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Shelley Ross is a former producer for shows like Good Morning America and the Early Show on CBS. Over thirty years ago, she was given a job as a segment producer on The Tomorrow Show by Roger Ailes. And in a new essay for The Daily Beast, Ross describes meeting with Ailes to discuss the position, and how it quickly segued into sexual harassment.

Ross believes the conversation she had with Ailes was what Fox News event planner Laurie Luhn has said she experienced more intensely years later:

I can’t remember the restaurant, but I can recall every bit of the conversation as if it was on videotape.

“When did you first discover you were sexy?” Roger began. My head suddenly dropped like a marionette and I could no longer make eye contact.

I could only manage to stare at my feet as I answered, “I am finding this conversation very embarrassing.”

Ross attempted to turn the conversation back to the job she had already made plans to move across the country for, but “he continued to explain how much he believed in loyalty and how much he believed the best expression of that loyalty comes in the form of a ‘sexual alliance.’”

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This description does sound like the beginning of Luhn’s story, who says she entered into a coercive relationship with Ailes in 1990, during which she had sex with him, and arranged sexual encounters with him and other women while working for the Fox News network. Ross alleges she left her meeting with Ailes shaken, but tried to salvage the situation in a phone call later that night:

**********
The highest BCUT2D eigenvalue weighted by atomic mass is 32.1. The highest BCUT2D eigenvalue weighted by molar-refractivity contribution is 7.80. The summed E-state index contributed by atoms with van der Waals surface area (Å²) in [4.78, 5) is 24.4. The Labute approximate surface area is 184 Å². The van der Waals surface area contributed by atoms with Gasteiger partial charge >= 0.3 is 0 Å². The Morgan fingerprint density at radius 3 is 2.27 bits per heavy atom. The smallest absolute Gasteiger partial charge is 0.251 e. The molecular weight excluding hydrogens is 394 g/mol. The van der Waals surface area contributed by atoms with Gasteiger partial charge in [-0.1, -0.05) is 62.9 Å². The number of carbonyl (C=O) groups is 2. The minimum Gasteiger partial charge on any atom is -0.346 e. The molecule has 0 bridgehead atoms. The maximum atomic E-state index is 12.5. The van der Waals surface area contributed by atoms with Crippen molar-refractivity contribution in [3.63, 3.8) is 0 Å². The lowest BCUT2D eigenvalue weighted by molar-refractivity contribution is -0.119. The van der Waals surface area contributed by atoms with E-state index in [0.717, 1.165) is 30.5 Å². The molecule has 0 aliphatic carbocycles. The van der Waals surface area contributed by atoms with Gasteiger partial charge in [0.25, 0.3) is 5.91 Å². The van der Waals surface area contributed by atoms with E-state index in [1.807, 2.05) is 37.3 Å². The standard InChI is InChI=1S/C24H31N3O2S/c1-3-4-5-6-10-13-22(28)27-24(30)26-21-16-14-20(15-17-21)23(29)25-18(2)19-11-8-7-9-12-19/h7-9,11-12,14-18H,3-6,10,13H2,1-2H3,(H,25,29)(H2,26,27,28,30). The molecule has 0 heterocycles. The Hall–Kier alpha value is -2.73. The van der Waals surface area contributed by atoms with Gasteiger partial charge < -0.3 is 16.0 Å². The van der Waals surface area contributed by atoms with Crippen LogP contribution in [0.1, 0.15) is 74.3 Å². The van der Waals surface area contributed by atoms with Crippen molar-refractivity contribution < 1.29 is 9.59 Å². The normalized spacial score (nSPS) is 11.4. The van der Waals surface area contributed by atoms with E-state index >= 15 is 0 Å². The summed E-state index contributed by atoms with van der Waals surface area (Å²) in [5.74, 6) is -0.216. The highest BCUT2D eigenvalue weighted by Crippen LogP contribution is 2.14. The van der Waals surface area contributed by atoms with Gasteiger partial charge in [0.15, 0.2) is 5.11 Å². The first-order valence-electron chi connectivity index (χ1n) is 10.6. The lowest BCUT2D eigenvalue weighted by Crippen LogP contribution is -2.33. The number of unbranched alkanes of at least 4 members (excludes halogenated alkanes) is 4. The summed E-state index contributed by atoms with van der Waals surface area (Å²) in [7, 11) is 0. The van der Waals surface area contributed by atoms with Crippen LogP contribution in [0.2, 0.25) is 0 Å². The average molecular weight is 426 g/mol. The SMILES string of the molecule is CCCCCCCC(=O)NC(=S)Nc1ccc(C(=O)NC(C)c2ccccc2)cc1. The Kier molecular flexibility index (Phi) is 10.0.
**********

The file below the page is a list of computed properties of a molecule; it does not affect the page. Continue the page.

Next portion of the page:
“But I’d never date a boss, and besides, we hardly know each other. We don’t know if we’d even like each other outside of the work environment,” I said.

“Oh, if it’s time you need, just say so.”

“Come on, Roger, how would that work, you’d come into my office once a week, once a month and say ‘Are you ready yet?’”

He laughed at my scenario, then at some point suggested I hold off with business affairs.

Ross became panicked by the suggestion that the job she was depending on might be disappearing on her. She phoned her lawyer, and the senior partner at the firm contacted a trifecta of powerful male attorneys to conference call with Ailes, including Mickey Rudin and Ed “The Hook” Hookstratten:

Hookstratten began, “Roger, we’re calling because you have a little ‘boy-girl’ problem that’s come to our attention.” He proceeded to lay out the details. “Hey, I’m single,” Roger protested. I suspect the three attorneys then proceeded to explain why his marital status didn’t matter.

Ross says that after that phone call, Ailes did a 180 and dedicated himself to making sure Ross took the job and all insinuations of a sexual relationship were dropped. She says he apologized so profusely she believed in his sincerity.

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Ross goes on to outline numerous examples of sexual harassment she’s experienced since at other hands, from getting her ass grabbed to being thrown in a muddy pond by a male photographer. She seems to think that sexism is a pervasive threat in media and the world, but also has trouble reconciling her version of Roger Ailes, who eventually became something of a friend, with how he is being reported in the media.

Ross suggests some form of tribunal for victims of sexual harassment and perpetrators, strangely likening it to the South African Truth and Reconciliation Commissions, which were set up after apartheid was abolished in that country. Though she herself experienced harassment from Ailes first hand, Ross appears to see the allegations as the responsibility of his victims to some degree, writing, “You only have to look at most of the women on air at Fox to believe they are, at least, partners in their own objectification. Although Roger was forced to resign in the wake of an internal investigation of harassment, he has denied any misconduct or wrongdoing.”

You can read her whole story here.